Fluffy Frontier Preview
Ion Game Design
Action programming with some chaos
Space, the final frontier…for our pets? In Fluffy Frontier, the terrestrial animals you know and love are actually aliens that secretly run our space agencies. And in 2061, the return of Halley’s comet has prompted some of these intrepid animal astronauts to head into space to gather resources and conduct experiments.
But to maintain the ignorance of us humans, these various aliens are sharing a single spaceship, and they’ll be stepping on each other’s paws as they harvest valuable resources and engage in groundbreaking research.
Will your furry astronaut come out on top? Find out in this Kickstarter preview of Fluffy Frontier!
We were provided a prototype of Fluffy Frontier for preview, with the option of requesting a completed copy. We weren’t otherwise compensated. All images are either of that prototype or from the Fluffy Frontier Kickstarter campaign page.
Fluffy Frontier is an action selection/programming game, where the goal is to score as many points as you can over the course of 5 rounds. These points come from completed experiments, either your own or those done using your home nation’s resources. But you’ll want to be considerate with taking on projects, because each incomplete experiment loses you points at the end of the game.
Each of the 5 rounds happens in 2 phases, the Comet phase and the Ship phase.
The comet phase is all about planning your actions and gathering resources as the players explore the comet’s surface. Now, like we mentioned, this is a stealth mission, so one of the unique things about Fluffy Frontier is that all players will be sharing a single Lander craft that they’ll move around the comet’s face to pick up the resources they need to complete experiments and earn those precious points!
At the beginning of the comet phase, a new comet tile comes out and gets seeded with resources. Then each player secretly selects their actions for the round. These actions revolve around moving the lander, using it to gather up resources, drawing new experiments, and reserving the precious lab space that you’ll use in the Ship phase.
Once everyone picks their 4 tiles and locks them in, players take turns revealing tiles and taking actions. Since everyone takes their first action, then everyone takes their second, and so on, you don’t have a tremendous amount of control over where the Lander is, so part of the strategy of Fluffy Frontier is doing the best with your actions with the understanding that you won’t always get to do exactly what you wanted.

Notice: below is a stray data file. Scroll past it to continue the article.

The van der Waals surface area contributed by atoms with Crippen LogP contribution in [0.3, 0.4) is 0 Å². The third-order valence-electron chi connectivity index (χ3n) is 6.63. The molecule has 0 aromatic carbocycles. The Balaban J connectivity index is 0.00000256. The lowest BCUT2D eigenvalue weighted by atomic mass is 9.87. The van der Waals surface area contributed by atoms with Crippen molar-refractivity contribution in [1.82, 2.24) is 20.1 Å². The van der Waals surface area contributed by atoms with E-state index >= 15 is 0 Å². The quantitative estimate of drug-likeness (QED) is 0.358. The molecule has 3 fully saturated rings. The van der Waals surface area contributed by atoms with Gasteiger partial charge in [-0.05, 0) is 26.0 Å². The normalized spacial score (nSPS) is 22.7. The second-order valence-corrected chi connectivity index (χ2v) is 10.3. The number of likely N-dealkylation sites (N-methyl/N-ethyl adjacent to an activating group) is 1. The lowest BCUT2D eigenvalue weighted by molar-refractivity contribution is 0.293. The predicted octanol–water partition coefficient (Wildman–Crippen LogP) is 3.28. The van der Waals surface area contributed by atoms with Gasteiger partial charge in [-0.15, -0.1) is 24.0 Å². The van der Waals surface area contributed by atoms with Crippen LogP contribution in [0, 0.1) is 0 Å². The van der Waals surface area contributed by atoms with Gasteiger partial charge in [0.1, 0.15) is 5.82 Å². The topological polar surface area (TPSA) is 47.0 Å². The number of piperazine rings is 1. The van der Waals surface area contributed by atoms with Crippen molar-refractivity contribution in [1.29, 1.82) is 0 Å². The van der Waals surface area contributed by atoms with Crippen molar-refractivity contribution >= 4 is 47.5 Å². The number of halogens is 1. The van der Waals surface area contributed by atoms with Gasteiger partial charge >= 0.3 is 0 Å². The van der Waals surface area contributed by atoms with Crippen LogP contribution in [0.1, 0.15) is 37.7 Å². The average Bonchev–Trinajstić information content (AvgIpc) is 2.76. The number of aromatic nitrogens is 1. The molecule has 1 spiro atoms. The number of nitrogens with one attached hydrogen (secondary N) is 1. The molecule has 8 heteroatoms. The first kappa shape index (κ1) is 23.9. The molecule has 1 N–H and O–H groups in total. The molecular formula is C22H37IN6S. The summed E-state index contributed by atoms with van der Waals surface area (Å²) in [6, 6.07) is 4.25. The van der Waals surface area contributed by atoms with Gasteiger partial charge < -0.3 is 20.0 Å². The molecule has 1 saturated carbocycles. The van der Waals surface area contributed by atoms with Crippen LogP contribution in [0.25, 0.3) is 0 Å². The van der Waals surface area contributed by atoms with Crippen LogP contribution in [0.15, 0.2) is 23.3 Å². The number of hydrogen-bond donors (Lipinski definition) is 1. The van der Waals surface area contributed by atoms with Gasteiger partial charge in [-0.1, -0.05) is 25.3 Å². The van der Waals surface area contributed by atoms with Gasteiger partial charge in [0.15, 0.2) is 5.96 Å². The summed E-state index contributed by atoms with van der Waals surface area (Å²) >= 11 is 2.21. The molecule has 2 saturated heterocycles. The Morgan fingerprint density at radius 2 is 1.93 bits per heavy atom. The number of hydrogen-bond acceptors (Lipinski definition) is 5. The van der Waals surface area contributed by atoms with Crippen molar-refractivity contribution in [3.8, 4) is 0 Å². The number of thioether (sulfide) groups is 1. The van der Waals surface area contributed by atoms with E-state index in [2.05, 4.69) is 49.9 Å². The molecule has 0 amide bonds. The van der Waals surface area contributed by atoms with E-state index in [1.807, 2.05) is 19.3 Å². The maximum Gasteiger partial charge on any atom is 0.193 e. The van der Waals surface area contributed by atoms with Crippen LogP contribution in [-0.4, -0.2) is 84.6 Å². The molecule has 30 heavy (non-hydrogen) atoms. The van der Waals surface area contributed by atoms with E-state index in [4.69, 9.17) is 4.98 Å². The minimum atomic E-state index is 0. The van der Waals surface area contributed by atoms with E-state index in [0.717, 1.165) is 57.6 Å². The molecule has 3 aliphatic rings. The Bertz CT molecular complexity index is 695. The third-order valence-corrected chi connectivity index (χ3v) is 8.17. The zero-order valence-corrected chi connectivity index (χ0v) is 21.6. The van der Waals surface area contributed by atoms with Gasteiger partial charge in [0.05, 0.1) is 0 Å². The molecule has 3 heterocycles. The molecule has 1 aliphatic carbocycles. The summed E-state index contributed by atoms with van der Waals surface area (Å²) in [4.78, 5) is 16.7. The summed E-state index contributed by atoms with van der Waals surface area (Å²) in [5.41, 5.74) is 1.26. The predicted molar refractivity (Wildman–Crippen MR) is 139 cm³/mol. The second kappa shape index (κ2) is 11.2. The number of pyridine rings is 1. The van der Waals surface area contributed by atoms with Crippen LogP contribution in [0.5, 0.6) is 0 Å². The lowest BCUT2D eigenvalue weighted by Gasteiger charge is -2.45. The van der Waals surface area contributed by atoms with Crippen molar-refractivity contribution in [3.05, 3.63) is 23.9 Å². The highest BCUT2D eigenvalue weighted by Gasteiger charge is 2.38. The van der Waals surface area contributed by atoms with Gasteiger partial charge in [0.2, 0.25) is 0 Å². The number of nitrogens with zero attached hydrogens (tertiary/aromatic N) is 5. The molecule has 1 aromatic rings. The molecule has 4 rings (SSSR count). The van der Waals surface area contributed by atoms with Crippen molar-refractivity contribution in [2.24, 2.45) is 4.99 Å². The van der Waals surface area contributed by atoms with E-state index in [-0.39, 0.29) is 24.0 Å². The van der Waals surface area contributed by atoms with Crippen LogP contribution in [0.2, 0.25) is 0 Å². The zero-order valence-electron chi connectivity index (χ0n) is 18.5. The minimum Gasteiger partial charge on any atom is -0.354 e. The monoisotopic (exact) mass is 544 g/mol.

After all players have taken all their actions, we move into the Ship phases. Here, players will try to do experiments using the resources they gathered. Experiments come in 3 types, but there is only 1 lab facility of each type on your very cramped ship, so unless you booked a lab during the Comet phase, you’ll need to spend knowledge to gain access to the general lab. If you don’t manage to book or pay for a lab, you’ll at least gain some knowledge for use later on.
Conducting experiments means revealing what you’re working on to the table, committing resources to it, and then rolling a die to try and meet or exceed that experiment’s target value. You can also add additional knowledge to lower the threshold of success, but keep in mind a 1 always fails. That’s just science, baby!
Successful experiments get you points, and some of them even give you resource income every round. You will also tag your successful experiments with ‘alien supplies’ which is to say marking them with a player’s home nation for bonus points. This isn’t optional, so you’ll ideally have gathered alien supplies of your own nation so that you aren’t giving those bonus points away to other players.
Failing an experiment isn’t a disaster – you get your resources back to try again next round – but any knowledge you spent is lost, and now your opponents know what sort of experiments you’re working on, meaning they might just book that lab you need ahead of you if they can, to make sure you either have to pay extra knowledge to do your experiment, or not be able to do it at all. Hey, no one said science was nice!
After 5 rounds of exploration and experiments, each critter cosmonaut tallies up their points from completed experiments, as well as bonus points from any experiment that was sealed with their nation’s supplies, no matter which player completed them, and then losing points for any incomplete experiments they’re still holding. In the end, the alien astronaut with the most points wins!
In the end, we found Fluffy Frontier to be an interesting mix. We enjoyed the action selection gameplay core, but didn’t love some things about the experiment completion and the general claustrophobia of higher player counts. But for players who think they might enjoy a strategic game with some chaotic elements tossed in, then we suggest heading over to the Fluffy Frontier Kickstarter page and checking it out for yourselves!